Magazine article The Spectator

Cherchez la Femme

Magazine article The Spectator

Cherchez la Femme

Article excerpt

THE TEMPTRESS: THE SCANDALOUS LIFE OF ALICE, COUNTESS DE JANZE

by Paul Spicer

Simon & Schuster, £14.99, pp. 308,

ISBN 9781847377821

£11.99 (plus £2.45 p&p) 0870 429 6655

The 22nd Earl of Erroll, Military Secretary in Kenya in the early part of the second world war, was described by two of his fellow peers of the realm as 'a stoat - one of the great pouncers of all time' and 'a dreadful shit who really needed killing'. The deed was duly done one night in 1941: Erroll's body was found in his Buick on a road outside Nairobi with a bullet in his head, his lover Diana's husband, the seemingly complaisant cuckold Sir 'Jock' Delves Broughton, was tried and acquitted of the murder and, despite years of speculation and gossip, the mystery remains unsolved.

We have had books naming Broughton (jealous husband, or agent of MI6) and Diana (because Erroll couldn't afford, and refused, to marry her) as guilty of the murder. Now Paul Spicer weighs in to assert that Alice de Trafford, an old friend of his mother, was the one who done it.

Born into a wealthy American family, Alice Silverthorne married Count Frederic de Janze in Paris. Together, but without their two daughters, they moved to Kenya in 1925, staying for a time with Idina and Joss Hay (as Erroll was called before he inherited the title) at their house which became known as the centre of Happy Valley, notorious for its heady combination of Altitude, Aristocracy, Alcohol and Adultery. Alice's willowy beauty attracted a number of men, including Erroll, with whom she had an affair which continued at irregular intervals for the next 15 years. She also fell for the raffish charm of a young remittance-man, Raymund de Trafford, before returning to Paris with de Janze and preparing to leave him.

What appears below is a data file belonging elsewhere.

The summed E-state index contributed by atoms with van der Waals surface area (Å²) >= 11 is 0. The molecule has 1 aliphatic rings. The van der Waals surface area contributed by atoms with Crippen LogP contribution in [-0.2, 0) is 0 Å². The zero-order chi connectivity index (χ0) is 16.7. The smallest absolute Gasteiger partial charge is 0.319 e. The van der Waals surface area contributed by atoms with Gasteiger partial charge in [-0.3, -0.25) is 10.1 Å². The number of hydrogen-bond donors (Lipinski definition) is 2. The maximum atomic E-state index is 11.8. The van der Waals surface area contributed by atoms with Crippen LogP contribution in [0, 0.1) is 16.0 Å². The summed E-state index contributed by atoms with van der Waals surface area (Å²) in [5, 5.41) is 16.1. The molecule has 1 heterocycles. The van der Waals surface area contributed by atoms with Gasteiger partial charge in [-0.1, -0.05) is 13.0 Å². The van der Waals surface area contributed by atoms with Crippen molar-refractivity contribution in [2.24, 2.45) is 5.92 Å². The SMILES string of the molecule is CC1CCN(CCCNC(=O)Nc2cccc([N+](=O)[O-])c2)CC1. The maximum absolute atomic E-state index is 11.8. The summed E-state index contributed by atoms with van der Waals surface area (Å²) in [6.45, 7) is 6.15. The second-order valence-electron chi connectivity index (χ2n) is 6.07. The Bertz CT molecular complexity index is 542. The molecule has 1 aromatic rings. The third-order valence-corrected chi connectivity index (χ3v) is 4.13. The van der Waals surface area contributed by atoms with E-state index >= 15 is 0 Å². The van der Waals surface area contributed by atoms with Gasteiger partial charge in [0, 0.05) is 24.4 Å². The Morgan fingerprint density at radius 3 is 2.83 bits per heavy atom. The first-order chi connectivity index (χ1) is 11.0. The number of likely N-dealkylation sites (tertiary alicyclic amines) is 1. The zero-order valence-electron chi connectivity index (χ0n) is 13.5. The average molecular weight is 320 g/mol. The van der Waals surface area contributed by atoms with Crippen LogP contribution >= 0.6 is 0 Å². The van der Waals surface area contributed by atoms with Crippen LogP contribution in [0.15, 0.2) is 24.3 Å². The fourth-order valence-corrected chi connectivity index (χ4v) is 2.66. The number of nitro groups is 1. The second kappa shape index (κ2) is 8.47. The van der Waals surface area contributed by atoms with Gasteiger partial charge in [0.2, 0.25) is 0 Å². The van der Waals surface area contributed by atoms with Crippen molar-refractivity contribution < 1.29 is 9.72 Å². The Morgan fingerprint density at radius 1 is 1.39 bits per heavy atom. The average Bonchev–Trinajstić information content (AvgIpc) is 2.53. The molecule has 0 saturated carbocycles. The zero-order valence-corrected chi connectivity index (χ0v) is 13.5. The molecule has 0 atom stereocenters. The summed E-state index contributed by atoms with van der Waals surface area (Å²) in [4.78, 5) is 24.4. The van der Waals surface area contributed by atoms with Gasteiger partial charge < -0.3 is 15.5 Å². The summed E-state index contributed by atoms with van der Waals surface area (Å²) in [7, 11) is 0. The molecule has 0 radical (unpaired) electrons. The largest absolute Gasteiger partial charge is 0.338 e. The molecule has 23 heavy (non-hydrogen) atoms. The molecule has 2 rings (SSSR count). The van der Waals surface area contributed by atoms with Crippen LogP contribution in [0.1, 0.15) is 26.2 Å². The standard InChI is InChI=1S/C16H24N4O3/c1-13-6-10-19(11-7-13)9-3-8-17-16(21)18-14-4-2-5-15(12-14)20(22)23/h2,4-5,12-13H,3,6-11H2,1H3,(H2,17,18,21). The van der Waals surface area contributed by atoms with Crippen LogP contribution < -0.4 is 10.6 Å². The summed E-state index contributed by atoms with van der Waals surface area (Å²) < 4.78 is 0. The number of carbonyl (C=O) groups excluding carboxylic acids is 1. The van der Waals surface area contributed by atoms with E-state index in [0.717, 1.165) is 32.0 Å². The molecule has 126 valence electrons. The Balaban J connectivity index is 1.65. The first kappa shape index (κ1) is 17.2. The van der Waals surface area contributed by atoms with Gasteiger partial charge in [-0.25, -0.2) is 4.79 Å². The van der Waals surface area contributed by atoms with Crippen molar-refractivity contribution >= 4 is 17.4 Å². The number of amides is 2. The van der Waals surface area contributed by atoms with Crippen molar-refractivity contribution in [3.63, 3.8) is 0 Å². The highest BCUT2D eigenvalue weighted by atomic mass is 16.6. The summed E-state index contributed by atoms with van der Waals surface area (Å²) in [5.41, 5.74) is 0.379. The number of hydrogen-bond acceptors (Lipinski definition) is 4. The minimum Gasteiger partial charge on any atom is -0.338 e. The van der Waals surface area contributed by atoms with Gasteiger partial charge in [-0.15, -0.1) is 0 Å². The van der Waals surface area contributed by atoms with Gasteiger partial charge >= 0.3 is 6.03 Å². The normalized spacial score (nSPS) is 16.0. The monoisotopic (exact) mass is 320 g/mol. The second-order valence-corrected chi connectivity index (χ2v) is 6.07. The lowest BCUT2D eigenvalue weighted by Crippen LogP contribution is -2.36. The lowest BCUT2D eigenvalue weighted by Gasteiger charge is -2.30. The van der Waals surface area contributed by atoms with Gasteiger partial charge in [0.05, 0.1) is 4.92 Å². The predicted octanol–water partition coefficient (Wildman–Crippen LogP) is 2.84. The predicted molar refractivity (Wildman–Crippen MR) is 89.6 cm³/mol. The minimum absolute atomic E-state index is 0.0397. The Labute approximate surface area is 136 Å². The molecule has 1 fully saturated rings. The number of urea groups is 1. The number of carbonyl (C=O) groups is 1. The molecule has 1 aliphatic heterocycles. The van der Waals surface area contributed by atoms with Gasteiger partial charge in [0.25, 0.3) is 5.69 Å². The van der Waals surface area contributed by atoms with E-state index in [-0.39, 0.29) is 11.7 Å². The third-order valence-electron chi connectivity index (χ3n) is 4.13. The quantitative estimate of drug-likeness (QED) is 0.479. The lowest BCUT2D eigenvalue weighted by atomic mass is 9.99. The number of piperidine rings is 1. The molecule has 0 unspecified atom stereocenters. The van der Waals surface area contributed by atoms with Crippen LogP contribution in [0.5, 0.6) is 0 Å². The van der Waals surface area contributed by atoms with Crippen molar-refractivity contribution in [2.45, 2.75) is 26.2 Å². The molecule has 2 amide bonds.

But when de Trafford told her their relationship must end because his Catholic family would cut him off if he married a divorcee, Alice decided that the best way to resolve this difficulty was to shoot both de Trafford and herself so that they could be reunited in what she called the Great Beyond.

She went ahead with her plan, as her lover was boarding a train at the Gare du Nord, but succeeded only in wounding them both, for which at her subsequent trial she was fined 100 francs - 'a fraction of what she would have paid under French law for shooting a deer out of season'.

Alice did marry de Trafford, once her marriage to de Janze had been annulled, but they remained together for only a few months after they went back to Kenya. …

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